Women are risking their lives by not going for smear tests, a charity has found.
I wonder if this is because they haven't anyone to watch their kid/s or cannot take time off work during surgery hours.
The research, commissioned by Jo's Cervical Cancer Trust, shows a third of those aged between 25 and 29 don't take up their 'invitations'. And the older group (60-64) waits an average of three years to get checked. Yet the procedure can prevent around 75 percent of cervical cancer cases by detecting abnormal pre-cancer cells, according to the NHS.
1 in 20 results reveal cells that may need removing or re-testing, as they could return to normal. The aim of the NHS screening programme is to reduce cervical cancer and deaths.
Still, 3,000 women are diagnosed every year and three in the UK die each day from it. It mainly affects women from 30 - 45 years old.
All females between 25 and 64 are advised to go either three or five yearly - unless you are a nun. Those who have never been sexually active are extremely unlikely to develop the disease and aren't required to undergo screening, according to NHS guidelines.
After reality TV star and mother, Jade Goody, 27, died in 2009, there was a 12 percent rise in smear testing. That number has since dipped to what it was prior.
Maybe we should have cervical smear parties. A bit like Ann Summers but, er, slightly different! Canapés, your favourite tipple - bring a speculum?! Or at least designated weekend/evening clinics and crèche facilities. I bet that would help.
As a mum of two, it's sometimes impossible to have root canal or a haircut. I never understand how anyone attends hospital appointments where you can't take your child/ren, say, if it's of an intimate nature, involves long queues or sedation.
My friend, who is a single working parent, had a massive mission to find reliable childcare when she needed a major operation. My cousin, whose partner is in the army, has trouble finding babysitters and re-booked a smear several times. My sister put off the same test for two years because she was rushed off her feet training to be a teacher. However, though it feels like an individual problem, it's a social one.
If knackered busy women are delaying or avoiding medical intervention, health and welfare services will ultimately pick up the pieces (and bill!) - when catastrophe calls because cancer couldn't compete with the school run, the inflexible surgery wouldn't fit you in or life just got in the way.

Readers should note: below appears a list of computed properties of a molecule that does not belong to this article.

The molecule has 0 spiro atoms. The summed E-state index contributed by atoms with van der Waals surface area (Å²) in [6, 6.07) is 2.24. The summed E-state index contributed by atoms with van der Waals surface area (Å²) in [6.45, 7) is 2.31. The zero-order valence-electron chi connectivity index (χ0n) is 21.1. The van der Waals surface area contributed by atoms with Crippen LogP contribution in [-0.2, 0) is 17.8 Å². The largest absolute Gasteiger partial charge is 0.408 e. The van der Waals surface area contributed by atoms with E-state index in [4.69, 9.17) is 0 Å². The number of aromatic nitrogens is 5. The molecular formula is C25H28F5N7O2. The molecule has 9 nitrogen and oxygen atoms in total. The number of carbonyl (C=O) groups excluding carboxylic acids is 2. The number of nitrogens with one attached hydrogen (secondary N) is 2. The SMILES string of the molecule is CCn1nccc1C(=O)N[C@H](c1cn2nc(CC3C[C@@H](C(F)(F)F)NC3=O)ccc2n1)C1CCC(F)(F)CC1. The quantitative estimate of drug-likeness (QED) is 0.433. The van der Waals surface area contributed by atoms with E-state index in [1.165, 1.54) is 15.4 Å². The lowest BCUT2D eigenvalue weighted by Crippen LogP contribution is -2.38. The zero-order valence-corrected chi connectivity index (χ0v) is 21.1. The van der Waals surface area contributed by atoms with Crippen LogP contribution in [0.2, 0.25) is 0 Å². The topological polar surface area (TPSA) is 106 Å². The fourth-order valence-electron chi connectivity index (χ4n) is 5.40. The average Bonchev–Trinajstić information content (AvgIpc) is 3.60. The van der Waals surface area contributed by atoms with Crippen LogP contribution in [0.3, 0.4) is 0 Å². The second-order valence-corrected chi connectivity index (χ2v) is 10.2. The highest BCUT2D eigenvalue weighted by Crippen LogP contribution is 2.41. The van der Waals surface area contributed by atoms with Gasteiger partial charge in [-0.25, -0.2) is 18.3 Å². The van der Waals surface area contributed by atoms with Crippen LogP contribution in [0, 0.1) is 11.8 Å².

As breast cancer survivor and mum-of-two Nicky, 43, put it: "Women are dying unnecessarily of something that is relatively straight forward to treat, with early detection. I'd rather sleep, cook or watch paint dry than converse with a nurse whose head I can't see! I have to go for a mammogram every two years. I wouldn't dream of missing one. Yet I avoided a smear by over two years."
Where we live in ridiculously advantaged St Albans, mums post on a Facebook network asking who can come to their home to do Shellac nails - does anyone know of a great live-in Polish slave, who simply must be able to drive a tank, fetch good wine and finish The Times crossword? One recently enquired about a personal synchronised swimming instructor for her seven-year-old daughter. (Would this count as a contributory hindrance to smear test attendance: surely the nurse would find the procedure much more difficult to do if Mum's head is stuck that far up her own posterior?)
But subject to being on a normal income or not having residential staff, even for 'traditional' families, where Dad works and Mum stays at home, it can be hard for her to escape for a much-needed hair cut or relaxing swim. Going to have what looks like a glorified pizza cutter inserted into one's vagina, which is then stretched out and scraped around is understandably not that appealing, when filtering through the hundreds of To Dos. Not really the 'me time' of choice! And don't even get me started on where the pre-appointment anti-embarrassment hair removal is supposed to be slotted in to the bulging schedule...
Less 'conventional' families such as those with partners in the military services, spouses who otherwise work away or very long hours, or where both parents work all week are going to struggle too.
So the NHS needs to think, um, outside the box and get creative. Free professional bikini waxing while your kids play games, receive party bags and balloons, then a glass of nerve-steadying Prosecco before you nip in to That Room? You will leave with a slight booze buzz, a neat 'lady garden', happy tots and can go for that swim hassle free. (If they have a crèche!)
Some things can wait. Highlights, manicures, The Times crossword... Cancer can't. By making time for a few uncomfortable awkward minutes, you could help save your own life. Terrifying thought that they might detect dodgy cells - but if you don't go, you won't know.